Australia: Coles workers speak out against company-union job-cutting drive

There is widespread opposition among Coles workers throughout the country to the United Workers Union’s attempts to ram through a sell-out deal at the company’s Smeaton Grange warehouse in southwestern Sydney.

In a significant stand for all Coles staff and the working class as a whole, Smeaton Grange employees voted down an enterprise agreement that had been pushed by the union, in an online ballot on Tuesday. The vote signals the determination of workers to fight the closure of their facility, and the scheduled destruction of most, if not all, of the 350 jobs there.

The Socialist Equality Party (SEP) is holding an online meeting Saturday, 5 p.m. (AEDT), entitled “After Smeaton Grange workers reject union sell-out: The way forward for Coles and Woolworths workers.” (Click here to register and participate.)

The SEP has stressed the need for a break with the UWU, and the establishment of independent rank-and-file committees at warehouses operated by Coles and its chief competitor Woolworths throughout the country. The critical importance of this step is underscored by the fact that the attempt to close Smeaton Grange is just the first in a series of planned shutterings.

Over the next four years, Coles and Woolworths are intending to close at least eight warehouses, at the cost of at least 3,500 jobs. The SEP is calling for a unified industrial and political struggle by all employees in the sector, to defeat the mass job-cull.

The UWU has suppressed information about the more than two-month lockout of the Smeaton Grange workers, and its attempts to ram through a sell-out, from other Coles employees across the country, including at warehouses in Brisbane and Melbourne.

A Coles warehouse worker in Melbourne told the WSWS: “What is happening at Smeaton Grange is unfair and unjust. The workers there are being played with, all because of money.

“People have recently started discussing it at our work because they have read the article from the World Socialist Web Site. The union and management were keeping it quiet.

“What is happening there is terrible. It is so void of humanity. They try to make these workers disposable. The workers rejected the agreement, now the union is trying to force them to accept what they’ve already voted to reject.

“The law is preventing the workers from standing up for their own rights. Forming a rank-and-file committee will take a lot of work, but I think it is definitely doable, if everyone has the same vision and compassion for other workers and for themselves. On the global scale, the working class should be able to take back the power from the people who have it.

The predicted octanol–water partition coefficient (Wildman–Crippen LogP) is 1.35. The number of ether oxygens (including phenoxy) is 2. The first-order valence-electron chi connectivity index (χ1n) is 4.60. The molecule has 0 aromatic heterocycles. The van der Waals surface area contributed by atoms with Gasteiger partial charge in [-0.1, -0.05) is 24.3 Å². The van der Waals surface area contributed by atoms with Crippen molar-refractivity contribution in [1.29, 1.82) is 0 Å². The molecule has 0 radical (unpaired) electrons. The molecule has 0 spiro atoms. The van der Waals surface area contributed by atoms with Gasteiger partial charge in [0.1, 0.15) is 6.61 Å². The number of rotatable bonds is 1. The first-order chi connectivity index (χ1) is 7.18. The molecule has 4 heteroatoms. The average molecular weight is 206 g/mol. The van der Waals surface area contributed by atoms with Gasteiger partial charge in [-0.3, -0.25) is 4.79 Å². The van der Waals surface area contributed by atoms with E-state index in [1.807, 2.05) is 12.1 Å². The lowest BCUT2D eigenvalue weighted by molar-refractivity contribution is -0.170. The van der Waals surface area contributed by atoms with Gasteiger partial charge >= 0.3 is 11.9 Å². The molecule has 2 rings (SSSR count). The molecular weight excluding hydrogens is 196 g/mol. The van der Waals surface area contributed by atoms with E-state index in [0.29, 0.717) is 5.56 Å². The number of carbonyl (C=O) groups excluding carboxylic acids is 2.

“It is quite interesting and a lot of people at work have started to discuss this. A lot of people are keen to leave the union altogether. All they do is take $12 out of our pay cheques each week.

“Last August, there was an outbreak of COVID in our warehouse, and 30 people got the virus. Every one of those and their close contacts were placed in isolation. Those left behind had to do 12-hour shifts for six days a week. All you could do was go to sleep to get ready for the next day.

“There was not much communication as to who was at risk or anything. It was quite stressful. The union was nowhere to be seen.

“It went on for about a month. For the first two weeks we were expected to push out as many orders as we could, to make up for the missing people. Then they mass hired from another agency to make up for the ones in isolation. It was like a game of luck, how can you put a number on somebody’s life?

“The union doesn’t come and talk to us at all. The only contact was on my induction day. Somebody did a speech and we were given some papers, to have the deduction taken from our wages. The only thing they said was if you were to lose employment, they would be able to help you find other employment.

“I think you are supposed to be able to apply for permanent part time or full time after 18 months as a casual. They decide by your work rate, and your attendance, whether you are ‘worthy’ to become full time. But there are people who have worked there for five years who are still casual.

“The unions and the government have been shaking hands and being best buddies.”

Another worker at a Melbourne warehouse said he thought that what was happening at Smeaton Grange “might come to Melbourne. I’ve been working for over a year as a casual and when it gets busy it is very challenging. If someone gets injured, they can’t get Workcover compensation because it is so complicated if you’re not permanent. When it is quiet you don’t get many hours and shifts are cancelled.

“I’ve not seen any tangible evidence of the union defending Coles workers in Sydney, casual workers, or workers in general. Last time I spoke to the Socialist Equality Party you said that you were planning to have a new organisation. As I said the UWU are not doing what they should do for workers. The $400 that they gave to the Smeaton Grange workers, who have been locked out for ten weeks, is nothing.”

Two Coles warehouses in Brisbane are also slated for closure, threatening more than a thousand jobs. A worker at one of them told the WSWS: “We were sat down at a meeting to discuss our enterprise agreement, organised with the unions, which included redundancy terms. Everyone signed off on the agreement. Two weeks later the Coles management informed all the workers here that the factory will be closing

“The union delegates have been leaving since the announcements were made. They understand that workers are getting done over and don’t want to be a part of it.”

We encourage all Coles, Woolworths and other workers to attend the SEP public meeting at 5p.m. (AEDT) tomorrow. Click here to register and participate.